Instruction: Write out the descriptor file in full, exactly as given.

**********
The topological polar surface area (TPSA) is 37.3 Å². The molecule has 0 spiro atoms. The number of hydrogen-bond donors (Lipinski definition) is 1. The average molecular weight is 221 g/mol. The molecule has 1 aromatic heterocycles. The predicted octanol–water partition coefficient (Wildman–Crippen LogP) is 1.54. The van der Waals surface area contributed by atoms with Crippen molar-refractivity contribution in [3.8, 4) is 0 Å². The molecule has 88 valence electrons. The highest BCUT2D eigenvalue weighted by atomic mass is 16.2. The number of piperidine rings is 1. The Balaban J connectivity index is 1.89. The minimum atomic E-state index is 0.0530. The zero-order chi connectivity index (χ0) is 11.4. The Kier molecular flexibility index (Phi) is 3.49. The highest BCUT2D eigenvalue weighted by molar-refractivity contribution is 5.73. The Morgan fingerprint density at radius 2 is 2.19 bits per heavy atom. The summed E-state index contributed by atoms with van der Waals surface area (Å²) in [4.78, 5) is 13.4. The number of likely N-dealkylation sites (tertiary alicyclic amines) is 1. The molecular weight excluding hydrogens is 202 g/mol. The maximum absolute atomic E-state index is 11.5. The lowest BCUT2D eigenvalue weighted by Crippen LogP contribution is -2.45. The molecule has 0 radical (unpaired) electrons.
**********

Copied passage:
The topological polar surface area (TPSA) is 37.3 Å². The molecule has 0 spiro atoms. The number of hydrogen-bond donors (Lipinski definition) is 1. The average molecular weight is 221 g/mol. The molecule has 1 aromatic heterocycles. The predicted octanol–water partition coefficient (Wildman–Crippen LogP) is 1.54. The van der Waals surface area contributed by atoms with Crippen molar-refractivity contribution in [3.8, 4) is 0 Å². The molecule has 88 valence electrons. The highest BCUT2D eigenvalue weighted by atomic mass is 16.2. The number of piperidine rings is 1. The Balaban J connectivity index is 1.89. The minimum atomic E-state index is 0.0530. The zero-order chi connectivity index (χ0) is 11.4. The Kier molecular flexibility index (Phi) is 3.49. The highest BCUT2D eigenvalue weighted by molar-refractivity contribution is 5.73. The Morgan fingerprint density at radius 2 is 2.19 bits per heavy atom. The summed E-state index contributed by atoms with van der Waals surface area (Å²) in [4.78, 5) is 13.4. The number of likely N-dealkylation sites (tertiary alicyclic amines) is 1. The molecular weight excluding hydrogens is 202 g/mol. The maximum absolute atomic E-state index is 11.5. The lowest BCUT2D eigenvalue weighted by Crippen LogP contribution is -2.45. The molecule has 0 radical (unpaired) electrons.